KAMPALA (Reuters) - Uganda police detained nine people protesting against a planned crude oil pipeline on Tuesday, in an escalating crackdown on critics of the project opposed by environmentalists, activists and European Union lawmakers.
Dozens of demonstrators had gathered near the offices of the European Union in the capital Kampala to deliver a petition accusing the government of seizing people's land when police broke up the group.
Nine people were arrested for staging an "illegal demonstration" police spokesman Patrick Onyango said.
"We are charging them with inciting violence," Onyango said.
France's TotalEnergies is the lead developer of the pipeline alongside China's CNOOC and national petroleum firms of Uganda and Tanzania.
The pipeline, estimated to cost $3.5 billion, will run from landlocked Uganda's oilfields in the country's west to a port on Tanzania's Indian Ocean coast.
Environmentalists and rights activists have mounted a campaign to stop the project which they say will displace tens of thousands of people and endanger fragile ecosystems in the region.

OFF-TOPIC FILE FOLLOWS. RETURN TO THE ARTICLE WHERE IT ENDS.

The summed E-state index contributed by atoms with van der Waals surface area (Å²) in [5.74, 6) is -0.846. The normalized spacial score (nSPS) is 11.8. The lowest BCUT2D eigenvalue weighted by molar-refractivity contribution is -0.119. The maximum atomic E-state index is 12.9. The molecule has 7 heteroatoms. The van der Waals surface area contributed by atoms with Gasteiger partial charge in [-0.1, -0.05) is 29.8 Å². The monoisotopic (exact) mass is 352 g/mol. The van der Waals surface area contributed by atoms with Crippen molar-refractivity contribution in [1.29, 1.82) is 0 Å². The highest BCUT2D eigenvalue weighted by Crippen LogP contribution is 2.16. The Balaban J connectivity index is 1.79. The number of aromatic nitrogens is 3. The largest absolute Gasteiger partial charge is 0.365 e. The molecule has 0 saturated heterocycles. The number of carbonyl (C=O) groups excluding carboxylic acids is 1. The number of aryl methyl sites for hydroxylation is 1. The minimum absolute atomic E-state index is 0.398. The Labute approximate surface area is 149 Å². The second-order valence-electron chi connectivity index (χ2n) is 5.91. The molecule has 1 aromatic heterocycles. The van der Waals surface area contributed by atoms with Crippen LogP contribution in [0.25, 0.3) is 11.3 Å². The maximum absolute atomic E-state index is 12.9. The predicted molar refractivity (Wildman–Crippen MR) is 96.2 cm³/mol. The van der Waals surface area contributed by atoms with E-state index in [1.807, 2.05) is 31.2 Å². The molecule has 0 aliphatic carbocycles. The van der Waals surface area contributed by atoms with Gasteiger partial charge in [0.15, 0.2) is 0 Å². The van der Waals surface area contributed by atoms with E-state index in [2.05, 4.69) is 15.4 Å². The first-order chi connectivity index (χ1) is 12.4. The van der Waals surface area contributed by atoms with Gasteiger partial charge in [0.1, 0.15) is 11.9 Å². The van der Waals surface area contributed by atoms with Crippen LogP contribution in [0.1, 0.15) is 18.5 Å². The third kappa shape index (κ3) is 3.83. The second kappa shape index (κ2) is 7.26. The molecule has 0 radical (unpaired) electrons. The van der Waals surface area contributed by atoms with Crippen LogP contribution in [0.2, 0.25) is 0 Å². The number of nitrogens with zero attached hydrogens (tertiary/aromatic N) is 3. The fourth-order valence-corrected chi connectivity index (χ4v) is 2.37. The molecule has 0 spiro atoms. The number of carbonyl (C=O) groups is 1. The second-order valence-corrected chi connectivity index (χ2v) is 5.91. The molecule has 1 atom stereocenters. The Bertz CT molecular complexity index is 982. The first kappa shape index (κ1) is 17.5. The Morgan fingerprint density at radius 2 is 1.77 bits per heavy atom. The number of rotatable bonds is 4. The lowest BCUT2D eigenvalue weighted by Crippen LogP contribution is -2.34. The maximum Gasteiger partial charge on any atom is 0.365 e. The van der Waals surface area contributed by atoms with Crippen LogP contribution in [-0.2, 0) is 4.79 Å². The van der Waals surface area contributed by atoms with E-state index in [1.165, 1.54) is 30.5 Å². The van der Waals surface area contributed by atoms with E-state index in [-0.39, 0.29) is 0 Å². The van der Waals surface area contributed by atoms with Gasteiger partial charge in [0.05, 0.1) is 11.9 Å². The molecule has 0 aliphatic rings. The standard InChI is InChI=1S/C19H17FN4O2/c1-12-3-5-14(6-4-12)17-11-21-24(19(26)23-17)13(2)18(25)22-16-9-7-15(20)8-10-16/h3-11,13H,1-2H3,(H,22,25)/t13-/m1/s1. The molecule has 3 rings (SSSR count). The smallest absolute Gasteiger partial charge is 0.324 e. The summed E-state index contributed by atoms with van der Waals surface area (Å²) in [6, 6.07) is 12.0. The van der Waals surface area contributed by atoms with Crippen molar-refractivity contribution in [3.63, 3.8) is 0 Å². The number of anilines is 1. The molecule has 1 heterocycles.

Last month the EU lawmakers passed a resolution urging TotalEnergies to delay the project by one year to explore a different route or scrap the project altogether.
In their petition, the protesters accused the Ugandan government of "forced displacement, deforestation and other forms of environmental degradation."
Authorities, the petition said, were also involved in "intimidation of human rights defenders involved in natural resource governance" including arbitrary and illegal arrests of human rights defenders.
The EU Delegation to Uganda said they had received the petition and asked police to release those detained.
(Reporting by Elias Biryabarema; Editing by James Macharia Chege and Frank Jack Daniel)